By Our Editorial Team
First publised on 2023-02-02 05:46:54
With this being the last full budget of the NDA government and with elections scheduled to be held in April/May 2024, there was always the chance that electoral considerations would get precedence over economic prudence in this year's budget. But Finance Minister Nirmala Sitharaman must be commended for not playing to the gallery and presenting a growth-oriented budget. The budget has gone for fiscal consolidation, a strong push for more capital expenditure and tax reforms rather than announcing financially-bleeding grandiose schemes which seldom achieve their stated objectives.
The government will bring down fiscal deficit to 5.9% of the GDP in 2023-24 from 6.4% in 2022-23. The Finance Minister has also wisely slashed subsidies and the outgo on this will be Rs 1.47 lakh crore lesser in 2023-24 than the revised estimates for this fiscal. Other prudent measures include not raising the outgo on PM-Kisan and lowering it for MNREGA. The government will bring down the revenue deficit too - from 4.1% of the GDP to just 2.9%. These fiscal consolidation measures will stand the nation in good stead in a year when the global economic and political situation remains uncertain.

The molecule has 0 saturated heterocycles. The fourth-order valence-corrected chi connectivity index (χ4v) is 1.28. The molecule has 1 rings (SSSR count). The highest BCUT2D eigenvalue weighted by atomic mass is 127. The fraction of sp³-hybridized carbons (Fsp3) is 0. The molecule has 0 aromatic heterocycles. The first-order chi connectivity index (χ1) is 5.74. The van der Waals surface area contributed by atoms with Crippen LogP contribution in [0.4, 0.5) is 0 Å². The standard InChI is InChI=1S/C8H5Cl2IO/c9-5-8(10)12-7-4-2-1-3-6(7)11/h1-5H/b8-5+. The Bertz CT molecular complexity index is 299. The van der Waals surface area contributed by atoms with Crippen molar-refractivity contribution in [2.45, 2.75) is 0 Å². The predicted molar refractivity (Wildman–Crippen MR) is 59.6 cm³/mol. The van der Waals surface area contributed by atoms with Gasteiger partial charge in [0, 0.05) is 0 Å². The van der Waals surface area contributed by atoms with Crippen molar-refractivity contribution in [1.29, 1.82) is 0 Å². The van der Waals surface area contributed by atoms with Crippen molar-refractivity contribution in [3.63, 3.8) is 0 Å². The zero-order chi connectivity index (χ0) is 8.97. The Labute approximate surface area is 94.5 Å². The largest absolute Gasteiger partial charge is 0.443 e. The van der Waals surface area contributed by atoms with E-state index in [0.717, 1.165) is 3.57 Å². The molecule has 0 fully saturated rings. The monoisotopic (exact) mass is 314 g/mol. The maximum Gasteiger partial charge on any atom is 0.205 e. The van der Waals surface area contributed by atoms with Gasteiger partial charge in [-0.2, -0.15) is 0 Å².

On the other hand, the tax reforms will make it attractive for those who have not switched to the new tax assessment regime. Additionally, it will put money in the hands of the salaried middle class through lower taxes. That in turn will boost demand which is crucial as exports are falling due to recessionary trends in global economies and an upswing in domestic demand is essential. Politically this will help the BJP (as the elections are due next year) without disturbing the exchequer much as the total outgo on this count will be just Rs 35000cr. The cut in the surcharge and hence the lowering of the highest effective tax rate from 42.7% to 39% is also welcome.
Capital expenditure has been raised by 33% and the push for infrastructure projects will induce private sector investment, both in the core sector (as demand for steel, cement and other building materials will rise) and in downstream industries. This will also help in job creation. The allocation for railways, highways, power and aviation sectors, among others, will boost infrastructure and build assets for the development of the nation.
Prime Minister Modi has repeatedly criticized the so-called revdi (handout) culture. This budget has walked the talk by refusing to resort to revdis. Instead, it has focussed on building infrastructure, fiscal consolidation and tax reforms. This shows that the government is more concerned about development and growth rather than short-term electoral gains. If it resists the temptation of undertaking any misadventure (like giving revdis to woo voters) before the elections (which throws the budget maths haywire), it will show that it is a responsible government and the objectives of this pragmatic budget will be achieved to a great extent.